A mainstay of the Glasgow calendar is back for the first time in more than two years.
The West End Festival (WEF) returns from Saturday September 11 to Sunday September 26.
Delayed because of Covid, the new programme is leaner and lighter than previous years.
But organisers promise plenty of activities for families and music lovers - and all the events are free.
This year is extra special as the festival marks its 25th anniversary.
Events director Michael Dale said he was happy that events were finally able to get under way.
“WEF started in 1996 and was last staged in 2019.
“We would have liked to have been able to announce a full programme but the pandemic has put paid to that, of course,” said Michael.
“As there is no possibility of our regular participants mounting indoor concerts and shows, we have a number of outdoor events at our core venues such as Vinicombe Street and the piazza in front of the Kelvingrove Art Galleries.
“And we are also mounting two days of music at the Kelvingrove Bandstand. All of these events are free!”
Highlights include an afternoon of traditional music curated by fiddler Chris Stout at the Kelvingrove Bandstand, and a Sunday afternoon concert by The Cooperation brass band.
Two family gala days at Vinicombe street (Sept 11 and 18) are expected to draw the crowds.
And the ever-popular Scottish Folk Music Outdoor Ceilidh returns to the piazza at Kelvingrove art gallery (Sept 12).
‘SambaYaBamba and Friends’ percussion extravaganza is also at the art galleries (Sept 19).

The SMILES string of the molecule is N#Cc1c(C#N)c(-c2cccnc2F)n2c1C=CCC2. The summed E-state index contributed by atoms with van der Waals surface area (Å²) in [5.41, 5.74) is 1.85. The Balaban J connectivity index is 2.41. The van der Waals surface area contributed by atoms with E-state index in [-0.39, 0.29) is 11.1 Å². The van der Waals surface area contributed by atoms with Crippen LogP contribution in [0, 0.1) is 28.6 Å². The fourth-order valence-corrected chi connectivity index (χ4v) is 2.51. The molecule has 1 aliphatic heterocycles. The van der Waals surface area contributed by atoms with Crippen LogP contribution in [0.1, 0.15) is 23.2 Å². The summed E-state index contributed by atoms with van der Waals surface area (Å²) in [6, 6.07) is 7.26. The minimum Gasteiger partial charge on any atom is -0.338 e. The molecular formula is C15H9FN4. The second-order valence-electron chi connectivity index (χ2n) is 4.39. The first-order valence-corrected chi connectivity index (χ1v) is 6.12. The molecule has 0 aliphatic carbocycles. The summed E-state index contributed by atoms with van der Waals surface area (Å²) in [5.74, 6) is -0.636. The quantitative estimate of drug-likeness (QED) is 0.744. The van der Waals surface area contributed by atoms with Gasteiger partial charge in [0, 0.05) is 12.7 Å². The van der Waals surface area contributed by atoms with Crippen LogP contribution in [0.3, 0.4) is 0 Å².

For Michael, this year’s festival will be his last, having started the event on his own initiative and with his own money back in 1996.
In its heyday, WEF was the most popular community event in the city.
The famous Midsummer Parade would attract tens of thousands to Byres Road and Kelvingrove Park.
In 2004, the landmark Belle and Sebastian free concert in drew 15,000 people to the Botanic Gardens.
As there is no possibility of our regular participants mounting indoor concerts and shows, we have a number of outdoor events at our core venues such as Vinicombe Street and the piazza in front of the Kelvingrove Art Galleries'
WEF also gave life to several important events such as the Bard in the Botanics, the Gibson Street Gala, the Cottier Chamber Project and the Mansfield Park farmers’ markets.
While WEF’s regular grant from Glasgow City Council ended earlier in 2021, special one-off funding has been secured this year.
Money has come the National Lottery Community Fund, the Council’s Area Partnerships and another slice of Creative Scotland money from the Cultural Organisations & Venues Recovery Fund.
Michael said: “As a result, we are able to mount a decent programme with something for all, and we are grateful to these funders for their support in this special year for WEF.”
Other events are an extensive children’s author programme in the local schools, supported by the Council’s Area Partnerships and the Scottish Book Trust.
Teresa Lowe is the Festival’s author and literature programmer.
She said: “We have placed dozens of excellent authors in the local schools over a number of years, and I’m delighted that we will have another strong programme in collaboration with the Children’s Wood and the Hunterian Museum as well as with a number of local schools.”
In addition, the regular Paintings on Railings will take place each weekend in September at the Botanic Gardens where artists can display and sell their work.